Pathophysiological mechanisms of alcoholic myopathy - Lessons from rodent models
Danielle E. Levitt, Patricia E. Molina and Liz Simon
Skeletal muscle dysfunction is highly prevalent and is one of the earliest pathological tissue changes among people with at-risk alcohol use. Clinical studies to elucidate pathophysiological mechanisms of alcohol-mediated muscle disease are hampered due to ethical considerations, and confounded by nutritional, lifestyle, and comorbid conditions. Rodent models have been developed to study the impact of at-risk alcohol consumption and alcohol-mediated end organ injury, including skeletal muscle dysfunction. This review discusses results from well-established rodent models of alcohol administration and highlights key pathophysiological mechanisms underlying alcoholic myopathy identified in rodent models. Salient pathways include impaired regenerative capacity, altered anabolic/catabolic balance, impaired mitochondrial bioenergetic function, and skeletal muscle morphological and contractile changes.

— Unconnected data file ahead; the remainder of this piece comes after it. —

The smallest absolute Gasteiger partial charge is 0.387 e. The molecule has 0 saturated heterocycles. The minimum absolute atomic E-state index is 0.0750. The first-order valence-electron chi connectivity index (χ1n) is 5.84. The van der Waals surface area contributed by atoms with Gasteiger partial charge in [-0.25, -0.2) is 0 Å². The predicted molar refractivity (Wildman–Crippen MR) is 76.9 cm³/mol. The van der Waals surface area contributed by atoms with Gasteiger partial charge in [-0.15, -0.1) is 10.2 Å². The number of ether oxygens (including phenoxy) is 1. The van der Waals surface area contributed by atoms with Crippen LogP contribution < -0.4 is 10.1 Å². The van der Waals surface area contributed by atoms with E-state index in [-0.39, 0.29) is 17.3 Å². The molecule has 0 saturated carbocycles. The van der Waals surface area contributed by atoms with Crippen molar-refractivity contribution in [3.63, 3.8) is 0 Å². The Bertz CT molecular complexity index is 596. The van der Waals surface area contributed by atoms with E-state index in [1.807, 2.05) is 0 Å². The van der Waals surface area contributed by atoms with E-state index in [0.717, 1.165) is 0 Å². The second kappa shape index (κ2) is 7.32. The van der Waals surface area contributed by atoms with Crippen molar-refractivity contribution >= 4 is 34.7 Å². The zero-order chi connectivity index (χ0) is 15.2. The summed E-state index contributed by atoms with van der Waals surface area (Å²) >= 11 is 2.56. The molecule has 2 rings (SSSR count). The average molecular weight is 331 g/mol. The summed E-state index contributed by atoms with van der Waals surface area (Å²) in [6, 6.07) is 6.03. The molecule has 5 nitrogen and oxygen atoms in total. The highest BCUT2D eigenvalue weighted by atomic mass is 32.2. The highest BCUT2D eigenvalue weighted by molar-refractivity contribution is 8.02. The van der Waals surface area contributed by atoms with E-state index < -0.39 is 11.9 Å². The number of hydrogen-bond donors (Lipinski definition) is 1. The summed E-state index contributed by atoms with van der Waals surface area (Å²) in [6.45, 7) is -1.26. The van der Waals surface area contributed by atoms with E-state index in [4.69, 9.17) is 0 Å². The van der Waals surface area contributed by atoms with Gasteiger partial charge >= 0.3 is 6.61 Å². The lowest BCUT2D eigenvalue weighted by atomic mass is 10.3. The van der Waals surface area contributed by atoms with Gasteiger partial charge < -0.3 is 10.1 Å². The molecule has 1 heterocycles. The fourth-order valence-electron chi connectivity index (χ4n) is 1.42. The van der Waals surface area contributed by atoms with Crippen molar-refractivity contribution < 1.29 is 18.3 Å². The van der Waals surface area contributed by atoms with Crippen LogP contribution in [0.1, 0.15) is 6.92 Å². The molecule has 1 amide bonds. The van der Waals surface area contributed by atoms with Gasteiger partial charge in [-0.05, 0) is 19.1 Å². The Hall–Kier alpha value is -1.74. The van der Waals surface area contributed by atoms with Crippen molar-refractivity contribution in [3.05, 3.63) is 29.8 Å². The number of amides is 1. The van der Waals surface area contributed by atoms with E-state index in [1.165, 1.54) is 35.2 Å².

Key words: Alcohol, Muscle, Protein synthesis, Stem cell regeneration, Mitochondria